The House of the Devils
A journalist’s brilliant account of live in Algeria after the victorious struggle for independence
‘This isn’t a political book, let alone a political analysis. It’s a book about normal, everyday Algerians and how they think about themselves and their country.’ This is the way Harm Botje starts his book of impressions and stories from Algeria. In the words of one his characters, Algeria is ‘the most beautiful country in the world’, but it’s in danger of becoming a hell: when Botje embarks on his journey through Algeria the authorities have just obstructed the Islamic Salvation Front’s election victory, the result is rioting and terrorist attacks. The discrepancies are large and young people have little hope.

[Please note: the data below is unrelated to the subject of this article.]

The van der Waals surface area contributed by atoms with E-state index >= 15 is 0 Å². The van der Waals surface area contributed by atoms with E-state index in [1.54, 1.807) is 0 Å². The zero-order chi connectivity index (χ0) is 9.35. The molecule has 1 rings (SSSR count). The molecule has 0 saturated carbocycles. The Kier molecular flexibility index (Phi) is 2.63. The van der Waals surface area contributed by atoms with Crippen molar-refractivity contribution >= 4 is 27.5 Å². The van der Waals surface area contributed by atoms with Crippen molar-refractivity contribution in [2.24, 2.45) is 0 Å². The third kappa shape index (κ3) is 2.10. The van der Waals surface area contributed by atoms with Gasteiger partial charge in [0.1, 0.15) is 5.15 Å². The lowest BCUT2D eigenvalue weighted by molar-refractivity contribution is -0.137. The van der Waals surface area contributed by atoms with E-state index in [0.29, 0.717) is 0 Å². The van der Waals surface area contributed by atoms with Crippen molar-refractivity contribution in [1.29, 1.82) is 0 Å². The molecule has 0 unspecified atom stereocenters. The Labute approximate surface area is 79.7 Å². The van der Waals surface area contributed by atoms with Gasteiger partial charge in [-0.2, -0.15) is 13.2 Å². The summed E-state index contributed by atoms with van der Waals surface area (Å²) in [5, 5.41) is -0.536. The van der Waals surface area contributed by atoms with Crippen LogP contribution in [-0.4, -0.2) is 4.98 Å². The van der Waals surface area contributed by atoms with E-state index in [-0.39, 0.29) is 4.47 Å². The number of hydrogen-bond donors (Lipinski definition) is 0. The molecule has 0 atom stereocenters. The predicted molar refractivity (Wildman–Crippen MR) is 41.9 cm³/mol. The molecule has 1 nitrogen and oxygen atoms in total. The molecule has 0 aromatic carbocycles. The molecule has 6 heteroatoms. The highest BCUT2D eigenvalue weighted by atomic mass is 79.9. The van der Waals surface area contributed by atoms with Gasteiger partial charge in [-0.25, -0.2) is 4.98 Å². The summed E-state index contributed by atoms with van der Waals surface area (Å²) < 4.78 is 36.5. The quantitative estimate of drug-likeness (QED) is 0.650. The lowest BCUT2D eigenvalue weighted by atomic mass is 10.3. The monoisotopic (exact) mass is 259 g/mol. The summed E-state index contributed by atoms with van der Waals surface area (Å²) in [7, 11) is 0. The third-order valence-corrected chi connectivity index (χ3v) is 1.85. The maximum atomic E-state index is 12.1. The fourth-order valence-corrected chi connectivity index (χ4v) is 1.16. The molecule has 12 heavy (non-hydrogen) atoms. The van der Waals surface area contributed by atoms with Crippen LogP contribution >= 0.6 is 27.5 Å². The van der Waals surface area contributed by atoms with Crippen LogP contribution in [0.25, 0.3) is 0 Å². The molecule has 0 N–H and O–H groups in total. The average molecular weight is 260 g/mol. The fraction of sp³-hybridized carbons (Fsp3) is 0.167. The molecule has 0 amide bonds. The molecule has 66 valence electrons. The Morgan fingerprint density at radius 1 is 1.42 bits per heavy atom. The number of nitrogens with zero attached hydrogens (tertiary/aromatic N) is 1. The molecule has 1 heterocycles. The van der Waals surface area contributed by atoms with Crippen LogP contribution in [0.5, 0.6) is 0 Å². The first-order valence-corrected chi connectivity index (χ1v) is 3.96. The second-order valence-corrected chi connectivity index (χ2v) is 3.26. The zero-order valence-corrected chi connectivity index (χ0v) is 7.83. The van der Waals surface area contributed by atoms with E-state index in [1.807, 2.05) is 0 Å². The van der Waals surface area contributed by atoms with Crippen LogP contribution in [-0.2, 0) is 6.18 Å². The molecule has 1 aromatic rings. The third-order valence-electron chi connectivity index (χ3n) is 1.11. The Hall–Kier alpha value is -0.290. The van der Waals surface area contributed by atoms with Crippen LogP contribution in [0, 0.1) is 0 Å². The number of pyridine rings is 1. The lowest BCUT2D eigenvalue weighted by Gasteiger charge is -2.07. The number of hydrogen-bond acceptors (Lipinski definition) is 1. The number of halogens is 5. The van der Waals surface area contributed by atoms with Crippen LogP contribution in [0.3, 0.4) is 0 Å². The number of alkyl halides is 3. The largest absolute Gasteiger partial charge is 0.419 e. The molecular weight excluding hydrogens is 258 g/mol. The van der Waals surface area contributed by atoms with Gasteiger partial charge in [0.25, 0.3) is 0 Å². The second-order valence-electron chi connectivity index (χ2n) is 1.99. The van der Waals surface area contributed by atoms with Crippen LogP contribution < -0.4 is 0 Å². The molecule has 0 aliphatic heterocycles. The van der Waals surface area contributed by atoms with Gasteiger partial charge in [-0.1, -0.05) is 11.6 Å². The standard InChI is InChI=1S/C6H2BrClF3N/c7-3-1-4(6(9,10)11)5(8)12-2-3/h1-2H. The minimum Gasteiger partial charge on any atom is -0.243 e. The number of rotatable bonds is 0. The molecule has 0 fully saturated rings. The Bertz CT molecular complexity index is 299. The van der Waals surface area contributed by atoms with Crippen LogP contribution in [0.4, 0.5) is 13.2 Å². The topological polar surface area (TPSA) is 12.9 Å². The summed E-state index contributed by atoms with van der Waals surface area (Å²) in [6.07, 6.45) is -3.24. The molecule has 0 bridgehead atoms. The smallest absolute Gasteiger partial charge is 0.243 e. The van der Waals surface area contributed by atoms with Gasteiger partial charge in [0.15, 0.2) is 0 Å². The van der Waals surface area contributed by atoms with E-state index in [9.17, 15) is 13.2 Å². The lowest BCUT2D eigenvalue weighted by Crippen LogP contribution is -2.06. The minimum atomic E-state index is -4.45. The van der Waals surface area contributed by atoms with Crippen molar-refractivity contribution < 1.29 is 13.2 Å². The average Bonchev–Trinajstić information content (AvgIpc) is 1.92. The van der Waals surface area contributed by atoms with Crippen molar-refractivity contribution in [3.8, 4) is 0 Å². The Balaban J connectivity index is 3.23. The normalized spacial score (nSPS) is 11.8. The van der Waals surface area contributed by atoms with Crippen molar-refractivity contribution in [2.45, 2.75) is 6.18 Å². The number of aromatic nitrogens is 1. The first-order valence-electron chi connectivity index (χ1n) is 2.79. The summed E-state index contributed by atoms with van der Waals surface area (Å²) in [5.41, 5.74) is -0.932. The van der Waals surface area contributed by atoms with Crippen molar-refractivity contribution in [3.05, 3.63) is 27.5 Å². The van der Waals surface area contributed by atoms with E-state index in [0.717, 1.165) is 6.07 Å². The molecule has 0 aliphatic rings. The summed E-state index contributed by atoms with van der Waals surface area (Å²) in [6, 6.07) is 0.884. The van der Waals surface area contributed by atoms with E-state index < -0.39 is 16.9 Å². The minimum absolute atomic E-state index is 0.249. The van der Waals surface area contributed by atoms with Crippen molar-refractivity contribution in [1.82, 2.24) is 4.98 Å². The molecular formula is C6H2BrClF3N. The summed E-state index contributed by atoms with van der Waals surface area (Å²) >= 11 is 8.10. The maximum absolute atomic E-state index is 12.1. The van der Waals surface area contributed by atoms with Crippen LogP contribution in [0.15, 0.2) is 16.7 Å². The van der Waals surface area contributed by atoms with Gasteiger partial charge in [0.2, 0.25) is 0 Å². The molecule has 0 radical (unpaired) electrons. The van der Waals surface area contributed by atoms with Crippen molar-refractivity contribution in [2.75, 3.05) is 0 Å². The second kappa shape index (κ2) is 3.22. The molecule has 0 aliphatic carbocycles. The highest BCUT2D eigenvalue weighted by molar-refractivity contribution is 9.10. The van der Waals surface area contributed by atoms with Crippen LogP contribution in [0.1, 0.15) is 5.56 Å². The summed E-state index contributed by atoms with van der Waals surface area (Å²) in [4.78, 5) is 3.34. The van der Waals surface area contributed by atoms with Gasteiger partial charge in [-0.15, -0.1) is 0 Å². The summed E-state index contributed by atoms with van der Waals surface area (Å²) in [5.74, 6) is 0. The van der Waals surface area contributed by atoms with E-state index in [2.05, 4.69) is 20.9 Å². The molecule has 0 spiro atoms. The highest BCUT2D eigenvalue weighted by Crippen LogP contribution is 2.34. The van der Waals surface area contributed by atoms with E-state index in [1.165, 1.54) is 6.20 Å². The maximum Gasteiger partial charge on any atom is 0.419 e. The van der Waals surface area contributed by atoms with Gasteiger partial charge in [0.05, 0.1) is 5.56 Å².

Botje gets to the bottom of things by coincidental meetings and by slowly nurturing relationships of trust. As a result Het duivelshuis gives a subtle, multifaceted picture of a country that could have been a paradise, if only so much things had not gone wrong along the way. This failure has made Algerians fatalistic: in general they are apathetic concerning the fight to the death between the authorities and the fundamentalists. In fact their lives are still determined by the consequences of the bloody war of independence against the French, who considered them sales indigènes, dirty natives. ‘That is the tragedy of Algeria, monsieur. That’s why we laugh so seldom,’ says an old Algerian.
In the vast hinterland, particularly in Kabylia where the book starts and where the last Berber tribes maintain their traditions in the face of oppression, the people struggle for their rights. The book’s title is derived from a mythical site in Kabylia to which the local population attaches particular significance: Botje’s friend and travelling companion Mohand shows him a house that is possessed by the devil - no amount of Western logic can convince him otherwise. Het duivelshuis is an understated but convincing case for a country that must not be left to its own fate.